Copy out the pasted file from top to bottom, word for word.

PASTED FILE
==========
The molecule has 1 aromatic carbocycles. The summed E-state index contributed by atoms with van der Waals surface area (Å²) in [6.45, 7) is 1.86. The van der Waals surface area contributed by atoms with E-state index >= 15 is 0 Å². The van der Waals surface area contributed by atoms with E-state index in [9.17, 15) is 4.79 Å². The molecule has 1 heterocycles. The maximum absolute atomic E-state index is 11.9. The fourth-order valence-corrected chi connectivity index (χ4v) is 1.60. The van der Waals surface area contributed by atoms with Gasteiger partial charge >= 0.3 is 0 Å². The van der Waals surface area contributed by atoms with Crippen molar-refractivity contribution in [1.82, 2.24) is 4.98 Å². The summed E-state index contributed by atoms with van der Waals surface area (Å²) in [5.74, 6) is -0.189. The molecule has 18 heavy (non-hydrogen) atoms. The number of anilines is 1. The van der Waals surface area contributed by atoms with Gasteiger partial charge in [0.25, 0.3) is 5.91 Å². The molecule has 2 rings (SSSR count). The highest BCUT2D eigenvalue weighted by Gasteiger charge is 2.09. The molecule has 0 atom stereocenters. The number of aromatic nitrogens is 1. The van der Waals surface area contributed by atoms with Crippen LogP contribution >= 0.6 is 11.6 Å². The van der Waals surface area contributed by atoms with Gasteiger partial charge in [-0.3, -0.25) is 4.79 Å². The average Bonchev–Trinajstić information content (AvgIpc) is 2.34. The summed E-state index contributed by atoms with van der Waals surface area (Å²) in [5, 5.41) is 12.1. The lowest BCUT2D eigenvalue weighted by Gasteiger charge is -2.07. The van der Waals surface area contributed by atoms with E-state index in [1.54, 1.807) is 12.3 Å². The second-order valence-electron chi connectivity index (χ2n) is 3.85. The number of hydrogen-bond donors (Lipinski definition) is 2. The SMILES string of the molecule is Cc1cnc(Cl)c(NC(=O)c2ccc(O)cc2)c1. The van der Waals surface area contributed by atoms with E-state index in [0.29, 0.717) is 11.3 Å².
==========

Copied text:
The molecule has 1 aromatic carbocycles. The summed E-state index contributed by atoms with van der Waals surface area (Å²) in [6.45, 7) is 1.86. The van der Waals surface area contributed by atoms with E-state index >= 15 is 0 Å². The van der Waals surface area contributed by atoms with E-state index in [9.17, 15) is 4.79 Å². The molecule has 1 heterocycles. The maximum absolute atomic E-state index is 11.9. The fourth-order valence-corrected chi connectivity index (χ4v) is 1.60. The van der Waals surface area contributed by atoms with Gasteiger partial charge >= 0.3 is 0 Å². The van der Waals surface area contributed by atoms with Crippen molar-refractivity contribution in [1.82, 2.24) is 4.98 Å². The summed E-state index contributed by atoms with van der Waals surface area (Å²) in [5.74, 6) is -0.189. The molecule has 18 heavy (non-hydrogen) atoms. The number of anilines is 1. The van der Waals surface area contributed by atoms with Gasteiger partial charge in [0.25, 0.3) is 5.91 Å². The molecule has 2 rings (SSSR count). The highest BCUT2D eigenvalue weighted by Gasteiger charge is 2.09. The molecule has 0 atom stereocenters. The number of aromatic nitrogens is 1. The van der Waals surface area contributed by atoms with Crippen LogP contribution >= 0.6 is 11.6 Å². The van der Waals surface area contributed by atoms with Gasteiger partial charge in [-0.3, -0.25) is 4.79 Å². The average Bonchev–Trinajstić information content (AvgIpc) is 2.34. The summed E-state index contributed by atoms with van der Waals surface area (Å²) in [5, 5.41) is 12.1. The lowest BCUT2D eigenvalue weighted by Gasteiger charge is -2.07. The van der Waals surface area contributed by atoms with E-state index in [1.54, 1.807) is 12.3 Å². The second-order valence-electron chi connectivity index (χ2n) is 3.85. The number of hydrogen-bond donors (Lipinski definition) is 2. The SMILES string of the molecule is Cc1cnc(Cl)c(NC(=O)c2ccc(O)cc2)c1. The van der Waals surface area contributed by atoms with E-state index in [0.29, 0.717) is 11.3 Å².